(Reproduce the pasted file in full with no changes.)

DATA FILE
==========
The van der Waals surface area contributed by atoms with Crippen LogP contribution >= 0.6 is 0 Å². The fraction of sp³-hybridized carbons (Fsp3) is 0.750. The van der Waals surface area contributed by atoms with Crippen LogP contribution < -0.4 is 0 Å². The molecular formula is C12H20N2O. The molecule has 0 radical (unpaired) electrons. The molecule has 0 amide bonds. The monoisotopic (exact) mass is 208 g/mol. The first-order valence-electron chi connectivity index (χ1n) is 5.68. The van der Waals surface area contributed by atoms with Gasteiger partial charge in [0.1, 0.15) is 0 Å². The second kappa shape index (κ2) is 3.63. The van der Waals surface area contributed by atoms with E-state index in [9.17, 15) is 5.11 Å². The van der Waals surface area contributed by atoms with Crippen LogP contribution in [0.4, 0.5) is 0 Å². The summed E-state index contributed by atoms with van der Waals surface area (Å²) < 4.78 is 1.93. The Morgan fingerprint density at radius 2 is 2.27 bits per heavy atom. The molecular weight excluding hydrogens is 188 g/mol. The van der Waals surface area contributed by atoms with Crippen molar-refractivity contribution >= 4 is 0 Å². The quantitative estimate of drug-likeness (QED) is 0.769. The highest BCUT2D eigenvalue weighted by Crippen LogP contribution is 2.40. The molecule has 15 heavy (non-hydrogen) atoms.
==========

The van der Waals surface area contributed by atoms with Crippen LogP contribution >= 0.6 is 0 Å². The fraction of sp³-hybridized carbons (Fsp3) is 0.750. The van der Waals surface area contributed by atoms with Crippen LogP contribution < -0.4 is 0 Å². The molecular formula is C12H20N2O. The molecule has 0 radical (unpaired) electrons. The molecule has 0 amide bonds. The monoisotopic (exact) mass is 208 g/mol. The first-order valence-electron chi connectivity index (χ1n) is 5.68. The van der Waals surface area contributed by atoms with Gasteiger partial charge in [0.1, 0.15) is 0 Å². The second kappa shape index (κ2) is 3.63. The van der Waals surface area contributed by atoms with E-state index in [9.17, 15) is 5.11 Å². The van der Waals surface area contributed by atoms with Crippen LogP contribution in [0.4, 0.5) is 0 Å². The summed E-state index contributed by atoms with van der Waals surface area (Å²) < 4.78 is 1.93. The Morgan fingerprint density at radius 2 is 2.27 bits per heavy atom. The molecular weight excluding hydrogens is 188 g/mol. The van der Waals surface area contributed by atoms with Crippen molar-refractivity contribution >= 4 is 0 Å². The quantitative estimate of drug-likeness (QED) is 0.769. The highest BCUT2D eigenvalue weighted by Crippen LogP contribution is 2.40. The molecule has 15 heavy (non-hydrogen) atoms.